The book is divided into thirds. In his introduction Scott explains that the history of Delphi can be divided into three phases. Each section of the book covers a phase and as a rather charming touch Scott quotes Shakespeare with their subtitles: “Some Are Born Great”, “Some Achieve Greatness” and “Some Have Greatness Thrust Upon Them.” In this way Scott manages to cover the entire history of Delphi from its beginnings in the late eighth century BC to the present day. The inclusion of the late 19th century excavations of the site and its rebirth as a tourist magnet was a pleasant surprise. I particularly liked the description of what was happening at Delphi during the World Wars and the Greek civil war of 1952. I had not even considered what modern war would mean to the archaeologists trying to work there and the steps they would be forced to take to protect their precious finds. It turns out to be a fascinating period in the history of the sanctuary that includes a bloody battle right in the heart of the site between Nazi troops and Greek partisans. I haven’t been as grateful for such a comprehensive site history since Mary Beard wrote her history of the Parthenon. What happens to ancient sites once they’ve fallen into decline is so often missed out of popular histories. It’s lamentable but hopefully Beard and Scott will set a new fashion.
That said, naturally the majority of the book quite rightly focuses on what was happening at Delphi during her heyday. Scott packs the anecdotes in tightly with countless stories of famous characters from ancient history and their consultations with the ambiguous oracle. As a classics nerd I’d always known that Delphi was an incredibly important place but wouldn’t really have been able to explain how or why. Scott does a great job of explaining how Delphi was instrumental in shaping the ancient world as well as how it was inevitably changed as well by everyone who became involved with it. What a lot of people fail to realise is that Delphi was but one of dozens of religious sanctuaries in the ancient world and even the fact that it offered consultations with an oracle isn’t unique. Those other oracles have fallen into obscurity with the passing of centuries whilst Delphi still grabs the imagination of millions of people in the 21st century. How Delphi managed to rise above the competition and reign supreme is a fantastic story that Scott tells engagingly.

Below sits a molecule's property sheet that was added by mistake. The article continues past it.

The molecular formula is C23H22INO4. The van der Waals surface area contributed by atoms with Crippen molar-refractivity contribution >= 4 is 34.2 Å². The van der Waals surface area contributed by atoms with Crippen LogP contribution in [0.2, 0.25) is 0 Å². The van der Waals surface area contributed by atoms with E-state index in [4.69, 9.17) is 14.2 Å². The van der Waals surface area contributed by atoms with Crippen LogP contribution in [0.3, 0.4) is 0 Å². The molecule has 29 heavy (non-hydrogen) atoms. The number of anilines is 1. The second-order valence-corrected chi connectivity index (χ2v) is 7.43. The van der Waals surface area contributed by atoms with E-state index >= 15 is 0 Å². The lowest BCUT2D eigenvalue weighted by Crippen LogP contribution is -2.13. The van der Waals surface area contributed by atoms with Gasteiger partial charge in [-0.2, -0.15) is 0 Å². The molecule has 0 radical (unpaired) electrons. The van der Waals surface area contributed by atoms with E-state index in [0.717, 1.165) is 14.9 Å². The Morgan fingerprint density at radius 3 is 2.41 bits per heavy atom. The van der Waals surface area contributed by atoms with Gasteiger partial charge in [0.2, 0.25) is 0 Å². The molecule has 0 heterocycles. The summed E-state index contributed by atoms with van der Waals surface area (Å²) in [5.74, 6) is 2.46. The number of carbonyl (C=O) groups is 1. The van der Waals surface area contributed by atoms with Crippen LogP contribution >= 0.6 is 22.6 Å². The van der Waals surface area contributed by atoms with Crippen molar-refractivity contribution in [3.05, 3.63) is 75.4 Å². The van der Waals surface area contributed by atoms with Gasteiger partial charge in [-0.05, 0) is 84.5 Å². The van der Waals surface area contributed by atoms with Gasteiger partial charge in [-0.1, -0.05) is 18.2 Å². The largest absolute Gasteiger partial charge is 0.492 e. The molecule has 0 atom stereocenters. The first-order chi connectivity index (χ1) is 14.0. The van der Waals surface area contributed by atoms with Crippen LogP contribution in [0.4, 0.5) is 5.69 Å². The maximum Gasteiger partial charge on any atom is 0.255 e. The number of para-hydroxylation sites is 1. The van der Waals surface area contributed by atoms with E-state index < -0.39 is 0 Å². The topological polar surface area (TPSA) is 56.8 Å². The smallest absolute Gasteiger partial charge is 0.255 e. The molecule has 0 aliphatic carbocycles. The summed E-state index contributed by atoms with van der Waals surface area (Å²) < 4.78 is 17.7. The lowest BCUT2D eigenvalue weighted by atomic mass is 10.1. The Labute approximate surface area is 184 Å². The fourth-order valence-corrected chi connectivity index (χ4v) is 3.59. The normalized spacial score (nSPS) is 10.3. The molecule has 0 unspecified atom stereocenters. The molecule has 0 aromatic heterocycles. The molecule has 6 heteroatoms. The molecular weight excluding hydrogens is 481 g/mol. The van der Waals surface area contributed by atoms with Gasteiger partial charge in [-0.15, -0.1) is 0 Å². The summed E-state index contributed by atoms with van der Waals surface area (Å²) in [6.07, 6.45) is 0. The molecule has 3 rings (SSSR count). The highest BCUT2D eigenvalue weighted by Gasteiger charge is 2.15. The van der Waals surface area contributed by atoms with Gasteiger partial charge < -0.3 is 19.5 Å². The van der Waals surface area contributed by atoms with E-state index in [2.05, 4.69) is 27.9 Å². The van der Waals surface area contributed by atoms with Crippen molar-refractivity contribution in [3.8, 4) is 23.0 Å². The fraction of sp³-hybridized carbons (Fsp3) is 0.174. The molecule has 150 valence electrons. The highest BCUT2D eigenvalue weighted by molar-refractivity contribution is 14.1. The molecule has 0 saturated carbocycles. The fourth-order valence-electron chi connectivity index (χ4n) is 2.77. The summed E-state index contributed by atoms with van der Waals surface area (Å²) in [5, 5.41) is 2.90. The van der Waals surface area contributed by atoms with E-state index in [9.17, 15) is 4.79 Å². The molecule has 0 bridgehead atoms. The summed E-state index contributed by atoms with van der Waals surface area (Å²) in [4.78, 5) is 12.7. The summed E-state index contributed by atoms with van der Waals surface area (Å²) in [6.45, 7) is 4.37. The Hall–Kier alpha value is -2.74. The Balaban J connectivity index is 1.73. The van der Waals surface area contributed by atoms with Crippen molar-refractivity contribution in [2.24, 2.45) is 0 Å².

I’m always a little worried that books of this kind will be a quagmire of academic jargon and the assumption that every reader is an Oxbridge post grad. Whilst the book does cover several incredibly complex centuries of history Scott mercifully manages to make this fairly easy to read for the common or garden classics nerd. It does require you to pay attention. It will help any reader to know their Alcmaeonids from their Amphictyonies in advance but Scott usually manages to make his point without patronising the casual reader or (I imagine) alienating his academic peers. Just as I would not have wanted a book too clever for its own good, had this been a book that be idly digested with no effort I wouldn’t have bought it. You can’t rest on your laurels reading “Delphi” but if you stay on your toes it is so rewarding. Moreover I found the points and arguments presented to be balanced and backed up by a hell of a lot of knowledge. This guy knows Delphi like the back of his hand and it’s so delightfully clear that he loves the place dearly.
Next month I sadly won’t have Michael Scott as my personal tour guide for the day. By reading the book before I go I have the next best thing. He has even been thoughtful enough to include a chapter at the back full of tips for anyone visiting the site and museum. I’d recommend this book to anyone interested in ancient Greece. The fact that the book is a marathon rather than a sprint is only in its favour. Dr Scott is fast becoming one of those academics who is intent on sharing his knowledge and passion with as wide an audience as possible. So far he’s doing a grand job and is to be commended for it. “Delphi” is comprehensive and satisfying. I’m now even more impatient to actually finally get there to see it for myself and learn even more about this incredible place! Mission accomplished, Dr Scott!